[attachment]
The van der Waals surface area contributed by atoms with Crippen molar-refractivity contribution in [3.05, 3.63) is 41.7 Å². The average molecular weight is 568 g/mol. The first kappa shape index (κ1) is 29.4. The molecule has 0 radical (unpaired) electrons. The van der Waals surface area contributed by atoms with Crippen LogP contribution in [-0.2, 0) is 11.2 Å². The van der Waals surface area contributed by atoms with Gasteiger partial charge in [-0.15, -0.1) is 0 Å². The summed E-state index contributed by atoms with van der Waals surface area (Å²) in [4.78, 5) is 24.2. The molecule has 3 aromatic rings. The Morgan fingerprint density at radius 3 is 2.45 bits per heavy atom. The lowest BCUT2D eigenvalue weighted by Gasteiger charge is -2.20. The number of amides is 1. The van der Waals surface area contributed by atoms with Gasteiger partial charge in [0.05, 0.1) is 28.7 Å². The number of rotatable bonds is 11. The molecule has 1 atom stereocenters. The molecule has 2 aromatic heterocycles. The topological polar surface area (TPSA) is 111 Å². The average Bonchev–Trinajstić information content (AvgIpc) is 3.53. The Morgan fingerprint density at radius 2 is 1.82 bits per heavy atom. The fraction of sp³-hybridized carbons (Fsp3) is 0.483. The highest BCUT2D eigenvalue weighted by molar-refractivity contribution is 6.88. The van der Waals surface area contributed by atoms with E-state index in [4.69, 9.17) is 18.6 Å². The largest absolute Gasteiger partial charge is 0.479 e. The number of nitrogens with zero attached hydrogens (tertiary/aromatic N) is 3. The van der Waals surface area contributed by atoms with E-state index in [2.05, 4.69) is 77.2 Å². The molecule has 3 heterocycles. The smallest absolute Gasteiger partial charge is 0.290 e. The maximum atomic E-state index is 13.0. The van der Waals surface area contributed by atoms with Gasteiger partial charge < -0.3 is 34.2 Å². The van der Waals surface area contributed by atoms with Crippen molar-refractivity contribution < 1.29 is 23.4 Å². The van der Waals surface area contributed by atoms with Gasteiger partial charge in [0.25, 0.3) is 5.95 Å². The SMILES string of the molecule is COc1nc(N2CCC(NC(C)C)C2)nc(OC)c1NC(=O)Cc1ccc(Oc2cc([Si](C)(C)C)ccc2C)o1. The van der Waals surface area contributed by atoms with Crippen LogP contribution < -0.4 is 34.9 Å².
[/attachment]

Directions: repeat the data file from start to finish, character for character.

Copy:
The van der Waals surface area contributed by atoms with Crippen molar-refractivity contribution in [3.05, 3.63) is 41.7 Å². The average molecular weight is 568 g/mol. The first kappa shape index (κ1) is 29.4. The molecule has 0 radical (unpaired) electrons. The van der Waals surface area contributed by atoms with Crippen LogP contribution in [-0.2, 0) is 11.2 Å². The van der Waals surface area contributed by atoms with Gasteiger partial charge in [-0.15, -0.1) is 0 Å². The summed E-state index contributed by atoms with van der Waals surface area (Å²) in [4.78, 5) is 24.2. The molecule has 3 aromatic rings. The Morgan fingerprint density at radius 3 is 2.45 bits per heavy atom. The lowest BCUT2D eigenvalue weighted by Gasteiger charge is -2.20. The number of amides is 1. The van der Waals surface area contributed by atoms with Gasteiger partial charge in [0.05, 0.1) is 28.7 Å². The number of rotatable bonds is 11. The molecule has 1 atom stereocenters. The molecule has 2 aromatic heterocycles. The topological polar surface area (TPSA) is 111 Å². The average Bonchev–Trinajstić information content (AvgIpc) is 3.53. The Morgan fingerprint density at radius 2 is 1.82 bits per heavy atom. The fraction of sp³-hybridized carbons (Fsp3) is 0.483. The highest BCUT2D eigenvalue weighted by molar-refractivity contribution is 6.88. The van der Waals surface area contributed by atoms with E-state index in [4.69, 9.17) is 18.6 Å². The largest absolute Gasteiger partial charge is 0.479 e. The number of nitrogens with zero attached hydrogens (tertiary/aromatic N) is 3. The van der Waals surface area contributed by atoms with E-state index in [2.05, 4.69) is 77.2 Å². The molecule has 3 heterocycles. The smallest absolute Gasteiger partial charge is 0.290 e. The maximum atomic E-state index is 13.0. The van der Waals surface area contributed by atoms with Gasteiger partial charge < -0.3 is 34.2 Å². The van der Waals surface area contributed by atoms with Crippen molar-refractivity contribution < 1.29 is 23.4 Å². The van der Waals surface area contributed by atoms with Gasteiger partial charge in [0.25, 0.3) is 5.95 Å². The SMILES string of the molecule is COc1nc(N2CCC(NC(C)C)C2)nc(OC)c1NC(=O)Cc1ccc(Oc2cc([Si](C)(C)C)ccc2C)o1. The van der Waals surface area contributed by atoms with Crippen LogP contribution < -0.4 is 34.9 Å².